Interactions By Connor Timm

Workshop One

The Power Of Projection

Projection Mapping uses everyday video projectors, but instead of projecting on a flat screen (e.g. to display a PowerPoint), light is mapped onto any surface, turning common objects of any 3D shape into interactive displays. More formally, projection mapping is “the display of an image on a non-flat or non-white surface”. In the first workshop, Clive brought us in some projectors to take a look at. We learned about how projectors adapt to modern day technology with them being an old piece of tech. Projection mapping can be used for advertising, live concerts, theater, gaming, and even decoration. Clive showed us an example of projection mapping in the workshop:

Today, thanks to advances in technology, the power of software, video, audio, projectors, and lighting can really take the whole experience to another level. In the past, projection mapping was limited to boring squares and rectangular projection screens. Thanks to this innovation, an entire room or wall, or even a boring building façade, can be transformed into a dramatic and exciting 3D delight through projection mapping. Creative directors and event designers are making the most of projection mapping because it allows for curved video walls and 3D video structures. Any physical surface can become a canvas for video, making it possible to create a stimulating show for all the senses. The best projection mapping is achieved using digital cinema projectors, much like those in high-end movie theatres. They can be mounted on rooftops, building facades, ceilings – anywhere, really. Another key to projection mapping is to make the most of the architecture that it is projected onto. Projectors have had to be implemented in todays technological advancements as they are nothing new, but artists find projection mapping extraordinary and this is how many display their work. It is an exciting and fairly new projection technique which can turn and surface, or building in to a dynamic video display.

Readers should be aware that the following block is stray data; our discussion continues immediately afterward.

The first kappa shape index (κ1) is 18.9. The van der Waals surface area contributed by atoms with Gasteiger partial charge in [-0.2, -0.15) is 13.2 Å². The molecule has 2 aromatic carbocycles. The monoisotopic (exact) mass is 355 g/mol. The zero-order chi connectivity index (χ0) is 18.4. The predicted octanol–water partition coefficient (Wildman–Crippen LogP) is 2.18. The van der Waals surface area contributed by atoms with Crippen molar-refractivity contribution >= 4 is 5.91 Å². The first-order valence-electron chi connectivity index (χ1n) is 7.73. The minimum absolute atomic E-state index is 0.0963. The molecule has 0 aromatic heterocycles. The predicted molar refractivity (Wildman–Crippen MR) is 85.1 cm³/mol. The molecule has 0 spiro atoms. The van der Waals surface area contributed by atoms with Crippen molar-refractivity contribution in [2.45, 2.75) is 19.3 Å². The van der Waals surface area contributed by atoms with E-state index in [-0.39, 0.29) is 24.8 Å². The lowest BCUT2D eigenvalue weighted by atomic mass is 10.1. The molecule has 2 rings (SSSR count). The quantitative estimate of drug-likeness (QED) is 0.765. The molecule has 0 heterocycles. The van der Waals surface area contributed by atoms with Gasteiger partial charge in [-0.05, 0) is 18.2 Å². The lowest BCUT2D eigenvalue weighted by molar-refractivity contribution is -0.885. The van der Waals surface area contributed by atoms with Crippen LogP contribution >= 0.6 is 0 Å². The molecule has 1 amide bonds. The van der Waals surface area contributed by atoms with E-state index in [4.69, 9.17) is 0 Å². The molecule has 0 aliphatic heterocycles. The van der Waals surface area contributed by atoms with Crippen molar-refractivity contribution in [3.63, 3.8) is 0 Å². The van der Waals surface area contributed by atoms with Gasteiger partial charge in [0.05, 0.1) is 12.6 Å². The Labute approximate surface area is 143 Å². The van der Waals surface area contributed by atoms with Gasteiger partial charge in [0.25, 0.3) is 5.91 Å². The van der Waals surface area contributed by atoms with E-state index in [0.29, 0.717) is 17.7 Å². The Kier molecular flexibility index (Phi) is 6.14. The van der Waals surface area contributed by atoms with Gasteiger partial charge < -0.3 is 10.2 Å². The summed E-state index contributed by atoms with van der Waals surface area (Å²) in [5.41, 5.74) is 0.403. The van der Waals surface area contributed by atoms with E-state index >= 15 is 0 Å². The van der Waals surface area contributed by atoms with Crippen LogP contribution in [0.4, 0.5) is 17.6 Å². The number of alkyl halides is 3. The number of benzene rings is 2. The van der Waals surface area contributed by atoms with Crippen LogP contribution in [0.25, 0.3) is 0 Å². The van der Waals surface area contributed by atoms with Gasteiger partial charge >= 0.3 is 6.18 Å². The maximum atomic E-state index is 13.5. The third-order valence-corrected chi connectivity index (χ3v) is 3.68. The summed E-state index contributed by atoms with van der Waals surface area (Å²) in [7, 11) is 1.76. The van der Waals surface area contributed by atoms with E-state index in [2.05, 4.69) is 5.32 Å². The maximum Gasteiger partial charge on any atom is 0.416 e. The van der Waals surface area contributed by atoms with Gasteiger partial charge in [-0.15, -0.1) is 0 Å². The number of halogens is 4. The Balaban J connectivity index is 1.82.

Workshop Two

Virtual Environments

When in comparison to Projection Mapping, Virtual Reality is certainly a lot more recent, whereas projectors need to implemented in to todays technology. Although it's had a rough history, with such products like the Oculus, companies are making leaps and bounds in VR technology. Initially making a comeback with the Oculus Rift, many companies started to take an interest in the technology. Combining lenses, a dual screen display and an internal gyroscopic system, the headsets put users in such a world so far away from the reality, they are immersed in another dimension. The dual screens project two slightly different screens to give this perception of a 3D world, with the gyroscopic system tracking the head movements of the user and relaying it to the world so that the image moves with the user.

Many businesses such as Oculus, with the Oculus Rift, HTC with the HTC VIVE and Sony, with the Playstation VR, have been pushing towards the rise of virtual reality, immersing the user in a totally different dimension. Right now the best Virtual reality headset out there is the HTC Vive. Although it may be the best piece of tech on the market, it does come with a price of £699 and needs a computer powerful enough to run the VIVE, which could set you back another £1000. I think that people are going to wait until virtual reality comes down in price before thinking about being in a different reality.